by John R. Fischer
, Senior Reporter | August 22, 2018
Completing an MR scan in a fraction of the time may soon be possible thanks to a new collaboration underway between the NYU School of Medicine and ubiquitous social media giant, Facebook.
The New York-based med school’s department of radiology has tapped Facebook Artificial Intelligence Research – a group dedicated to advancing the state of artificial intelligence – to support an NYU project called FastMRI that aims to reduce the time associated with MR scans without compromising image quality.
“MR is the gold standard imaging technology for soft tissues of the human body. However, its main limitation is the amount of time an exam takes,” Yvonne Lui, associate professor and associate chair of artificial intelligence in the department of radiology at NYU School of Medicine, told HCB News. “Using AI, our aim is to acquire significantly less data than typically needed for a high-quality medical image, allowing the examination to be completed in a significantly shorter period of time while maintaining diagnostic imaging quality.”
Numed, a well established company in business since 1975 provides a wide range of service options including time & material service, PM only contracts, full service contracts, labor only contracts & system relocation. Call 800 96 Numed for more info.
MR scans range from 15 minutes to over an hour and require patients to remain very still within a narrow bore which can sometimes induce claustrophobia. The exams can be uncomfortable experiences for young children and patients suffering from chronic illness and pain, requiring holding one’s breath for a length of time when imaging certain organs.
Speeding up the process may alleviate some of these discomforts while also yielding practical benefits to providers, particularly in regions where MR access is limited and scheduling backlogs prevent patients from undergoing needed diagnostics.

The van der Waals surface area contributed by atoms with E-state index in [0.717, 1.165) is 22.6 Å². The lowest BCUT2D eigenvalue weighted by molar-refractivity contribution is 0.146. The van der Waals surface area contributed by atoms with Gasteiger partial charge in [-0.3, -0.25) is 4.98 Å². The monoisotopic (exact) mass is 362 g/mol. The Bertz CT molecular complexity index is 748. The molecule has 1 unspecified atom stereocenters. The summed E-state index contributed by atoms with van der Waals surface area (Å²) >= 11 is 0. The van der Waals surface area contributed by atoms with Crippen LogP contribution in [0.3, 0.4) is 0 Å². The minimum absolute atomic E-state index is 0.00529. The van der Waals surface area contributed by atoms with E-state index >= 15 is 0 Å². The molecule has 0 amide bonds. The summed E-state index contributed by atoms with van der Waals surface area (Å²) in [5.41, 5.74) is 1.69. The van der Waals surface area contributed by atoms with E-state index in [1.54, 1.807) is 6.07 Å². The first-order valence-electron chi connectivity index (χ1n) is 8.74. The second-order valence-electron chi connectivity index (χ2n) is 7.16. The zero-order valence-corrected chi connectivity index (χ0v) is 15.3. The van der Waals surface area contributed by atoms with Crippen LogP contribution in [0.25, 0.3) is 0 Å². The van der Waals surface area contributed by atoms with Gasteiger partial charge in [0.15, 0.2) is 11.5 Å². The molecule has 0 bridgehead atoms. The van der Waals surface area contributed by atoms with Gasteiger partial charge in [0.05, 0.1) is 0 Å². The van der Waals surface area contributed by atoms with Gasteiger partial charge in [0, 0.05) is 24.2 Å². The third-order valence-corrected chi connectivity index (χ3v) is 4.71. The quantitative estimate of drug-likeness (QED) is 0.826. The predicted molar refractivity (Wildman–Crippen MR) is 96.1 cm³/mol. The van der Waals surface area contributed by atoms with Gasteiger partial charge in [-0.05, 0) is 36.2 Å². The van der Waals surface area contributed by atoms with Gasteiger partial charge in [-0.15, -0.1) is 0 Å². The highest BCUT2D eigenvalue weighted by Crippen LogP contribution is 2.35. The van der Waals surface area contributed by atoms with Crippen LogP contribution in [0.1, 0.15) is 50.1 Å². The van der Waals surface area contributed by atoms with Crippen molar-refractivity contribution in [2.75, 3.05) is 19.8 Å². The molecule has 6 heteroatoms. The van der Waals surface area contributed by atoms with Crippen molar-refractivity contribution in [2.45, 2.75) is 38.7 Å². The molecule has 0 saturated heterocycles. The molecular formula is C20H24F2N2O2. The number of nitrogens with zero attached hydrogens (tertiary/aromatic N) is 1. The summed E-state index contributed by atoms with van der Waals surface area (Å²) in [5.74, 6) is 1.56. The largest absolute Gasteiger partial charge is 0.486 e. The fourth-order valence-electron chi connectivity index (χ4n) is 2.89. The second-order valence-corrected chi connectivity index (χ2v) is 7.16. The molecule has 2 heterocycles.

The length of time associated with MR scans is due largely to the collection and transformation of raw numerical data into cross-sectional images of internal body structures for evaluating patient health, with larger data sets tacking on more time to exams.
Researchers in the NYU radiology department’s Center for Advanced Imaging Innovation and Research (CAI²R) are planning to use artificial intelligence networks to recognize the underlying structure of images, filling in views omitted from accelerated scans, similar to how humans process sensory information.
Although reconstructing images from smaller amounts of information is difficult due to the risk of a few missing or incorrectly modeled pixels leading to inaccurate diagnoses, previous work at the medical center has found that artificial neural networks are capable of generating high-quality images from far less data, and may be able to capture previously inaccessible information that could help save lives.